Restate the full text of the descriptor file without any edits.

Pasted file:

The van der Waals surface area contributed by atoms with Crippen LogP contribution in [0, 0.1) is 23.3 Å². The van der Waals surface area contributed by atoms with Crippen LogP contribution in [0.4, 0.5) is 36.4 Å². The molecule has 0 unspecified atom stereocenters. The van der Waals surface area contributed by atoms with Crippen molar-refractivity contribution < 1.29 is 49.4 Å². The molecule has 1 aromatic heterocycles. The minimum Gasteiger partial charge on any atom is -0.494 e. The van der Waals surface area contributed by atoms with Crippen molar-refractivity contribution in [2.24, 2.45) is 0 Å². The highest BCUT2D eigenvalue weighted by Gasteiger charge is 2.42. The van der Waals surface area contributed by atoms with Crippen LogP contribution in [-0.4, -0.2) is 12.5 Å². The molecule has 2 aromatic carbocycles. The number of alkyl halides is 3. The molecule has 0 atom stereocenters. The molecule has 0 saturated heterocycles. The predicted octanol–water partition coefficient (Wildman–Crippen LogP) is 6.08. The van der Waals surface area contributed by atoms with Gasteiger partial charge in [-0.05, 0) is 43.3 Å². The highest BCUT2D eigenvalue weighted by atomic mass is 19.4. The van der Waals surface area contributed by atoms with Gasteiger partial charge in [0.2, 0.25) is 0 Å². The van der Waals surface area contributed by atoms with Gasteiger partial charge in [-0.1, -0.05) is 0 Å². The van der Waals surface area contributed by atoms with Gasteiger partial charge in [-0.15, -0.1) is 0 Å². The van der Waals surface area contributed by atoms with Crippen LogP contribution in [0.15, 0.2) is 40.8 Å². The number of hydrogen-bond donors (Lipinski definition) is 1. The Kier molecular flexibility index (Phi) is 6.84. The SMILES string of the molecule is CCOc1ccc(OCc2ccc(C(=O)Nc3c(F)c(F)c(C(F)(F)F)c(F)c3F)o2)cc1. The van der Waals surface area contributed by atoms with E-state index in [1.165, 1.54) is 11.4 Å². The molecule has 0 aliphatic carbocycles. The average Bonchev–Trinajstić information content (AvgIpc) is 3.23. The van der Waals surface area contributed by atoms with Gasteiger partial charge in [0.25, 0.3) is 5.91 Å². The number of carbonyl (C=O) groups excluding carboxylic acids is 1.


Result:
The van der Waals surface area contributed by atoms with Crippen LogP contribution in [0, 0.1) is 23.3 Å². The van der Waals surface area contributed by atoms with Crippen LogP contribution in [0.4, 0.5) is 36.4 Å². The molecule has 0 unspecified atom stereocenters. The van der Waals surface area contributed by atoms with Crippen molar-refractivity contribution < 1.29 is 49.4 Å². The molecule has 1 aromatic heterocycles. The minimum Gasteiger partial charge on any atom is -0.494 e. The van der Waals surface area contributed by atoms with Crippen molar-refractivity contribution in [2.24, 2.45) is 0 Å². The highest BCUT2D eigenvalue weighted by Gasteiger charge is 2.42. The van der Waals surface area contributed by atoms with Crippen LogP contribution in [-0.4, -0.2) is 12.5 Å². The molecule has 2 aromatic carbocycles. The number of alkyl halides is 3. The molecule has 0 atom stereocenters. The molecule has 0 saturated heterocycles. The predicted octanol–water partition coefficient (Wildman–Crippen LogP) is 6.08. The van der Waals surface area contributed by atoms with Gasteiger partial charge in [-0.05, 0) is 43.3 Å². The highest BCUT2D eigenvalue weighted by atomic mass is 19.4. The van der Waals surface area contributed by atoms with Gasteiger partial charge in [0.2, 0.25) is 0 Å². The van der Waals surface area contributed by atoms with Gasteiger partial charge in [-0.1, -0.05) is 0 Å². The van der Waals surface area contributed by atoms with Gasteiger partial charge in [-0.15, -0.1) is 0 Å². The van der Waals surface area contributed by atoms with Crippen LogP contribution in [0.15, 0.2) is 40.8 Å². The number of hydrogen-bond donors (Lipinski definition) is 1. The Kier molecular flexibility index (Phi) is 6.84. The SMILES string of the molecule is CCOc1ccc(OCc2ccc(C(=O)Nc3c(F)c(F)c(C(F)(F)F)c(F)c3F)o2)cc1. The van der Waals surface area contributed by atoms with E-state index in [1.165, 1.54) is 11.4 Å². The molecule has 0 aliphatic carbocycles. The average Bonchev–Trinajstić information content (AvgIpc) is 3.23. The van der Waals surface area contributed by atoms with Gasteiger partial charge in [0.25, 0.3) is 5.91 Å². The number of carbonyl (C=O) groups excluding carboxylic acids is 1.